Easter White Borscht

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Jeff Popple 1

"Trying to recreate childhood memory of old Polish dish. Everyone does it differently. This was my first attempt. Garnish with fresh dill sprigs."
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1 h 5 m servings 732 cals
Serving size has been adjusted!

Original recipe yields 8 servings



  • Calories:
  • 732 kcal
  • 37%
  • Fat:
  • 62.6 g
  • 96%
  • Carbs:
  • 15g
  • 5%
  • Protein:
  • 26.4 g
  • 53%
  • Cholesterol:
  • 249 mg
  • 83%
  • Sodium:
  • 1638 mg
  • 66%

Based on a 2,000 calorie diet

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Nutritional Information

1 Serving
Servings Per Recipe:
Amount Per Serving
  • * Percent Daily Values are based on a 2,000 calorie diet. Your daily values may be higher or lower depending on your calorie needs.
  • ** Nutrient information is not available for all ingredients. Amount is based on available nutrient data.
  • (-) Information is not currently available for this nutrient. If you are following a medically restrictive diet, please consult your doctor or registered dietitian before preparing this recipe for personal consumption.


  • Prep

  • Cook

  • Ready In

  1. Bring water, kielbasa, and 2 whole cloves garlic to boil in a large pot; reduce heat to medium and simmer for 30 minutes. Remove sausage and pour liquid into a separate bowl. Cut sausage into cubes.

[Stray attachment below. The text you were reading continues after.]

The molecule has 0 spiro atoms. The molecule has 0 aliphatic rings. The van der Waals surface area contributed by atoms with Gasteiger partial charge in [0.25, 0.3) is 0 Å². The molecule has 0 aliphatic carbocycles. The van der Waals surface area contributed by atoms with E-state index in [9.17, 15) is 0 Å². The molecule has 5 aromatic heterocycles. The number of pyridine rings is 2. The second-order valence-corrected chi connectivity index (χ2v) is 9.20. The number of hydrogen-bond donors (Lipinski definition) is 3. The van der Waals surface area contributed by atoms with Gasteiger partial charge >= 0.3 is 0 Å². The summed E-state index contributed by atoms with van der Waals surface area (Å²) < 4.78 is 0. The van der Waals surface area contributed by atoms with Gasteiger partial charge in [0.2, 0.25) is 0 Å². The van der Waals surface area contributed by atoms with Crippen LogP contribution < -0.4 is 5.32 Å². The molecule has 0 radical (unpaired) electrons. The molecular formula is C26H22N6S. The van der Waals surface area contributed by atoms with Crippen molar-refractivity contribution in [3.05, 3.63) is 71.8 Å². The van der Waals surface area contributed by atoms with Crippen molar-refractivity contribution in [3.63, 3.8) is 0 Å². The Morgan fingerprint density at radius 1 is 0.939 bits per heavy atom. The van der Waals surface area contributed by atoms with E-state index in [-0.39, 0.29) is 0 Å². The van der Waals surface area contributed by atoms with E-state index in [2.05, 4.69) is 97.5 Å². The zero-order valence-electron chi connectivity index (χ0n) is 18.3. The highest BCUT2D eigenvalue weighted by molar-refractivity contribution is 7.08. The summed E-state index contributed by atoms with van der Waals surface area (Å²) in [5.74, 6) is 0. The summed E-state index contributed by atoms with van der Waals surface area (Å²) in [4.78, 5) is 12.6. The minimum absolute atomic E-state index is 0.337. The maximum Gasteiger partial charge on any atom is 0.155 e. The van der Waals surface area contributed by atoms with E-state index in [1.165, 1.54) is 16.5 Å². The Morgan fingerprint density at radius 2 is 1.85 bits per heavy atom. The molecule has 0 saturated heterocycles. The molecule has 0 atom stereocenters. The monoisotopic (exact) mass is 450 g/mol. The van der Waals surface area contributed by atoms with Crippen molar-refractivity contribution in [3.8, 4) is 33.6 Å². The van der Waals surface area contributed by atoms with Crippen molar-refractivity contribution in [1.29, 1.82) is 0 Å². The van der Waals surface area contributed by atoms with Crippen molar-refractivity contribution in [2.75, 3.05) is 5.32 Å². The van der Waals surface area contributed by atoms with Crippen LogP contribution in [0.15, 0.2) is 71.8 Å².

2. Melt butter over medium heat in the pot used to boil sausage; cook and stir leeks, onion, and minced garlic until vegetables are tender, about 5 minutes. Transfer vegetables to a blender; add about 1/2 cup reserved sausage water and blend until smooth, adding more water as needed.
  3. Pour vegetable puree and remaining sausage water back into the original pot. Add bay leaves and bring borscht to a simmer over medium heat; remove and discard leaves. Whisk sour cream and flour in a bowl until smooth; gradually whisk into borscht until thickened. Stir dill and vinegar into soup and season with salt and black pepper.
  4. Divide cubed sausage and chopped eggs into bowls; ladle borscht over sausage and egg.


  • Cook's Note:
  • You can use half a jar of fermented rye flour in place of the vinegar. You can find in European delis.


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My late father-in-law used to make borscht for holiday dinners. This is just like his version (for which I did not have a recipe). Thank you so much for posting it so we can carry on his traditi...

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